NuReDrain: the end of the beginning

06 July 2023 - Published by Charlotte Boeckaert
After six interesting years, NuReDrain has ended. The consortium can only be grateful for this exciting project that presented itself as an extremely fruitful quest with great partners and an unique collaboration. But the end of the project does not mean the end of the research and development of filter systems for nutrient removal. On the contrary!


Discover here how the results and insights of the project will be further capitalized in future activities of the partners:


University of Copenhagen
“The University of Copenhagen will continue its effort on filter solutions in the coming years.
Firstly, we will be working with filters to capture phosphorus which is released when lowland soils are rewetted. Rewetting and hence the reconstruction of wet meadow soils may be an efficient way to reduce greenhouse gas emissions as drained meadow soils emit large quantities of CO2.
However, when meadow soils are rewetted, phosphorus bound to iron oxides may be released. Meadow soil filters can be used to retain the phosphorus released. A special challenge is to cope with the high concentrations of dissolved organic matter in the leaching water.
Secondly, we will continue our work with the development of engineered iron-oxide rich porous filter materials for phosphorus retention with particular focus on recyling, reuse and prevention of clogging.”

Ghent University and Inagro
“Inagro and Ghent University have decided to continue their collaboration. They will test the two dig-in filters at the Staden field site and one upscaled filter at INAGRO for an additional drainage season. They aim to assess the long-term performance of the dig-in filters and to resolve the recurring clogging problem associated with the open pond water for upscaled P filters.”

University of Rostock (UROS)
“During the NuReDrain project, UROS constructed eco-hydrological catchment models for different purposes. We used these models to evaluate the potential of constructed wetlands to reduce nitrate pollution in agricultural catchments. In the future, we will use these models for further scenario analyses. In this context, we will integrate the cost-evaluation tool that has been developed in NuReDrain 2.0. Some years ago, we built a woodchip filter near the city of Rostock. We will use the NuReDrain results to further optimize the filter configuration in order to increase the performance of this denitrifying bioreactor.”

PCS Ornamental Research
During NuReDrain, different N- and P-filters were tested at the Ornamental Research Centre in Destelbergen. A do-it-yourself filter with first a P-filter (filled with iron coated sand (ICS)) and secondly a MBBR (Moving Bed BioReactor)-filter to remove nitrogen is paired. This system is easy to construct and a manual to build a MBBR is available on the Nuredrain website .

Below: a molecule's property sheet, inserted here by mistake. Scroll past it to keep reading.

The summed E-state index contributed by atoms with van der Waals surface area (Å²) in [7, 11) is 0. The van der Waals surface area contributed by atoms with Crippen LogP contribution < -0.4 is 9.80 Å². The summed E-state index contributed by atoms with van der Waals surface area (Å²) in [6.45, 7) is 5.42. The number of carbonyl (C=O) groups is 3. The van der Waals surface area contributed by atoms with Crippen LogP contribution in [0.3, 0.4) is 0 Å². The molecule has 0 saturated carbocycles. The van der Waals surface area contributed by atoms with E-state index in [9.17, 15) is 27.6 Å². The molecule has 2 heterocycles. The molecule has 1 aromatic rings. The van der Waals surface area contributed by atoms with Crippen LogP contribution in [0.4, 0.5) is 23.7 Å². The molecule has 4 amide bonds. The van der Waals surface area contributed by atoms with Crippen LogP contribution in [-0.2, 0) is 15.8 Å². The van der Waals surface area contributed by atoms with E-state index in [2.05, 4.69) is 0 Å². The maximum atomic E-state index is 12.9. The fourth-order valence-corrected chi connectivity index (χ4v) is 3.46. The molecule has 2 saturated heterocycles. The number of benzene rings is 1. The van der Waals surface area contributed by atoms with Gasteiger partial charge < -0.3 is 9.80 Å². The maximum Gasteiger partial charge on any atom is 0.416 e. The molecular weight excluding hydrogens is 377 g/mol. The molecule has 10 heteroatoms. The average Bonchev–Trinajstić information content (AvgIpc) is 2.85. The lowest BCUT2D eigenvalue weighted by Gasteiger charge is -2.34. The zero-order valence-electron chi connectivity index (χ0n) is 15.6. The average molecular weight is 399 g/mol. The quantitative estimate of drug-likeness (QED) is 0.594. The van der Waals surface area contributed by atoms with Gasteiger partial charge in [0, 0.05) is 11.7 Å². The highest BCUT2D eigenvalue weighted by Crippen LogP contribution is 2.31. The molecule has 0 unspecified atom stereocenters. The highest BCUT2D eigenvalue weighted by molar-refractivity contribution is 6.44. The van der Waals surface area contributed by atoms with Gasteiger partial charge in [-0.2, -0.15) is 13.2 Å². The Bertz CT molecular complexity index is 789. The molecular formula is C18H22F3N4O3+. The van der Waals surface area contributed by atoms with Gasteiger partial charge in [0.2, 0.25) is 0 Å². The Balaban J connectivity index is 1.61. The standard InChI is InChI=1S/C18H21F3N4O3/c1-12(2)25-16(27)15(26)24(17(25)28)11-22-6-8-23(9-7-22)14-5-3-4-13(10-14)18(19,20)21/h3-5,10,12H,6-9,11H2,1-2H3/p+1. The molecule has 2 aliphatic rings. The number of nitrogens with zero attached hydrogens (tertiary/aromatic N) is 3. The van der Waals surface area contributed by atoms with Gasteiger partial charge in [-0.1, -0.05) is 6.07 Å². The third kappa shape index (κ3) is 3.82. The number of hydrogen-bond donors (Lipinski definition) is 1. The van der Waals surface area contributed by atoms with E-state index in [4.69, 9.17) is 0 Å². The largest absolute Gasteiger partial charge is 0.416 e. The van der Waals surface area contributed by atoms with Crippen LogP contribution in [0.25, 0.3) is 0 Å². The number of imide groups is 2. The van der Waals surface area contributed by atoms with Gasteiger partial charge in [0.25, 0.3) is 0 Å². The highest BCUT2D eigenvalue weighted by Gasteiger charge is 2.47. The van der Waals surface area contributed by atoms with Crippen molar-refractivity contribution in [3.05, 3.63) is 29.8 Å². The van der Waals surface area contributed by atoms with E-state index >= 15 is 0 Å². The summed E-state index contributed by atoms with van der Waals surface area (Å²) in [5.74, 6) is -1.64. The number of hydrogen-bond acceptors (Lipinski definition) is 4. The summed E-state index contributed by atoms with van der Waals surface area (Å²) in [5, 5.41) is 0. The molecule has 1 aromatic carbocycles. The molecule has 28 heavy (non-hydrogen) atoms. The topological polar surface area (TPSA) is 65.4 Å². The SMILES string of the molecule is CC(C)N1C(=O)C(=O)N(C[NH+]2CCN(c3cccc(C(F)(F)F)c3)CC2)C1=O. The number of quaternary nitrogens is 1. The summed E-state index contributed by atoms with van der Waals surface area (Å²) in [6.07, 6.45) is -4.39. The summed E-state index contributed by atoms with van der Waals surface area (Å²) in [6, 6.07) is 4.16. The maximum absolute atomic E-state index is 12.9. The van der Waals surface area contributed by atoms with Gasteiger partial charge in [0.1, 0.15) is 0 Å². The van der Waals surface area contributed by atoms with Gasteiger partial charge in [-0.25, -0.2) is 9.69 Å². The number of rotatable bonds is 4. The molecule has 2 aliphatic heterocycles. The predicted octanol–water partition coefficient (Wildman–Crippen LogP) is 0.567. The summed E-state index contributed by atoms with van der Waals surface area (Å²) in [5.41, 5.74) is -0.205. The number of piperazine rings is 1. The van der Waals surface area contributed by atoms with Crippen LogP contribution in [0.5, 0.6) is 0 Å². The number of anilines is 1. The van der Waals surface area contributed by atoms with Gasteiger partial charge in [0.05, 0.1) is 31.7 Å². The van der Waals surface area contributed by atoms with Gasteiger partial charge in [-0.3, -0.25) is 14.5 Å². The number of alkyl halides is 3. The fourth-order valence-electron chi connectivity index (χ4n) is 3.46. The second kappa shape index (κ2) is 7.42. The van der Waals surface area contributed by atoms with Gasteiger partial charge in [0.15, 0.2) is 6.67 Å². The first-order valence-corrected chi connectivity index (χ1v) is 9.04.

We will further disseminate the results we obtained with these filters since we were able to remove up to 90% of the P and up to 60-70% of the N from the influent. We will also support Flemish growers to obtain funding for the installation of these filter systems.

KU Leuven
The NuReDrain project demonstrated that Moving Bed Biofilm Reactors (MBBR) offer a compact alternative to reduce nitrate concentrations in drainage water and effluent from greenhouses. With the gained knowledge, KUL can provide customized advice to companies and set up experimental research to support implementation in the field. As a research group, we would like to become a "center of excellence" for the research on MBBR technology and to develop further cooperation with technology suppliers. We see innovations concerning water reuse or nutrient recovery as challenges for the future. In particular, we are considering further research into the applicability of the zero-valent iron (ZVI) filtration technology in combination with ion exchange as an effluent polishing technique.

As a research organisation in the area of cleantech and sustainable development, VITO aims to further develop the large-scale production of iron-based filter materials from sludge materials. This large-scale production should allow for the production of iron-based filter materials without requiring an energy-intensive thermal treatment. Furthermore, we would like to demonstrate a fully automated filter material regeneration (desorption) set-up at filter systems in the field.

In follow up of the NuReDrain project, Vlakwa wants to support the actual implementation of filter systems in the field. Therefore, a close collaboration with the agricultural research centers will be set up to guide farmers to the correct solution. Furthermore, P valorisation remains important for the success of the filters. Vlakwa will further stimulate research on this topic.